# Is this totally unimodular family?

Is it possible to prove this matrix family only contains totally unimodular matrices?

The matrix has dimensions $\frac{3n(n-1)}2$ rows and $n+\frac{n(n-1)}2$ columns.

To every pair $(i,i')$ with $1\leq i<i'\leq n$ we have an unique integer $f(i,j)$ from $\big\{n+1,\dots,n+\frac{n(n-1)}2\big\}$ associated with it.

1. Each $3r+1$ row has three non-zero entries with $M_{(3r+1),i}=M_{(3r+1),i'}=1$ at some $1\leq i<i'\leq n$ (two of first $n$ columns are $1$) and $M_{(3r+1),f(i,i')}=1$.

2. Each $3r+2$ and $3r+3$ row has two non-zero entries $M_{(3r+2),i}=M_{(3r+2),f(i,i')}=M_{(3r+3),i'}=M_{(3r+3),f(i,i')}=1$.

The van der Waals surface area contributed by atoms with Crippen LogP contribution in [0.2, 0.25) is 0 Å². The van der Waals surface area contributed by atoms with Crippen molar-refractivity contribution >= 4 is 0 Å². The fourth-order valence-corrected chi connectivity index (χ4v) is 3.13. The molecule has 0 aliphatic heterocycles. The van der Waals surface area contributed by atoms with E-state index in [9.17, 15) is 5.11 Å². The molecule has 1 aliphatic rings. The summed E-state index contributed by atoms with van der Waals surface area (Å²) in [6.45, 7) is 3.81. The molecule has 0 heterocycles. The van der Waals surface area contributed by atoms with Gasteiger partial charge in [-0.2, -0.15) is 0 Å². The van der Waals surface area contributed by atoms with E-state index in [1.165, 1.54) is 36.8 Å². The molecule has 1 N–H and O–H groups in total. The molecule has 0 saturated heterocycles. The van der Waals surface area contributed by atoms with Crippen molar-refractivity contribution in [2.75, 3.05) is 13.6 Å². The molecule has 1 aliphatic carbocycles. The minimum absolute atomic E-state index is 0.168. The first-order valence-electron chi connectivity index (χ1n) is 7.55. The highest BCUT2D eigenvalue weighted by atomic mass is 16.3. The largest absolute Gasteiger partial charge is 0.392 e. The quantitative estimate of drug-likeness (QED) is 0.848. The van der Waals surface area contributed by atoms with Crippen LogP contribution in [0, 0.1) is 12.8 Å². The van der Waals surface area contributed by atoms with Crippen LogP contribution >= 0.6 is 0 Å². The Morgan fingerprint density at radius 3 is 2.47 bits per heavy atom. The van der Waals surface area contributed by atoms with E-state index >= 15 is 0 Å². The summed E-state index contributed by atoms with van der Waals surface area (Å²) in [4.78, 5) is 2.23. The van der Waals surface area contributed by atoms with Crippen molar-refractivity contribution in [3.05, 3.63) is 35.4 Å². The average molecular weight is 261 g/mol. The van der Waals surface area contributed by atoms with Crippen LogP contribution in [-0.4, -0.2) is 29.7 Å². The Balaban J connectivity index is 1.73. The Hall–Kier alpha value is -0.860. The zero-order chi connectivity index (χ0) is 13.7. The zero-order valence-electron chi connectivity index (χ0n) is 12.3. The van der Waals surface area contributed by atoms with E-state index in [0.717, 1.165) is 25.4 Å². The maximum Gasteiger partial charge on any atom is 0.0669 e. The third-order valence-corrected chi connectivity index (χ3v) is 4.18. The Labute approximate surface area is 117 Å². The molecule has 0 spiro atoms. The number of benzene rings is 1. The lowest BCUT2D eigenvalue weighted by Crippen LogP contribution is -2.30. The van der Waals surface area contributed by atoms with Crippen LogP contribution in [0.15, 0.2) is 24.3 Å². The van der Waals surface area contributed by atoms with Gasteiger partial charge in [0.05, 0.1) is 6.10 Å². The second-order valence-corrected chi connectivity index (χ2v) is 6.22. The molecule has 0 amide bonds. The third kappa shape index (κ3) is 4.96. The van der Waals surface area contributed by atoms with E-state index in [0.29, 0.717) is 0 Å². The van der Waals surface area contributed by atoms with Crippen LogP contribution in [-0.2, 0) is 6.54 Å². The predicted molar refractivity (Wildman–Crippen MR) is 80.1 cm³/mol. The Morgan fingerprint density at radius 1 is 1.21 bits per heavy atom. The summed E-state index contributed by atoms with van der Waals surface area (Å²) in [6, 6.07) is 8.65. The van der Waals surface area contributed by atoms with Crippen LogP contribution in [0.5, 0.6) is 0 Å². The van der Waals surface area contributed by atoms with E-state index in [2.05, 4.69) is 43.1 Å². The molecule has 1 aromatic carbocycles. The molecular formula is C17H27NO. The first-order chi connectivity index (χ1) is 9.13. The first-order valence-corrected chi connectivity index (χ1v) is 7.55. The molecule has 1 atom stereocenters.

$$M=\begin{bmatrix}1&1&0&1&0&0\\1&0&0&1&0&0\\0&1&0&1&0&0\\1&0&1&0&1&0\\1&0&0&0&1&0\\0&0&1&0&1&0\\0&1&1&0&0&1\\0&1&0&0&0&1\\0&0&1&0&0&1\end{bmatrix}$$ holds at $n=3$ and it is totally unimodular here.

Is this type of matrix always totally unimodular?

One can prove by induction if we know that if $A,B$ are totally unimodular then $\begin{bmatrix}A\\B\end{bmatrix}$ is totally unimodular under mild non-intersection conditions.

I don't see that your example matrix $M$ is TU. Taking the first three columns of rows 1, 4 and 7 gives the submatrix $$\begin{pmatrix}1&1&0\\ 1&0&1\\ 0&1&1\end{pmatrix}$$ which has derterminant $-2$.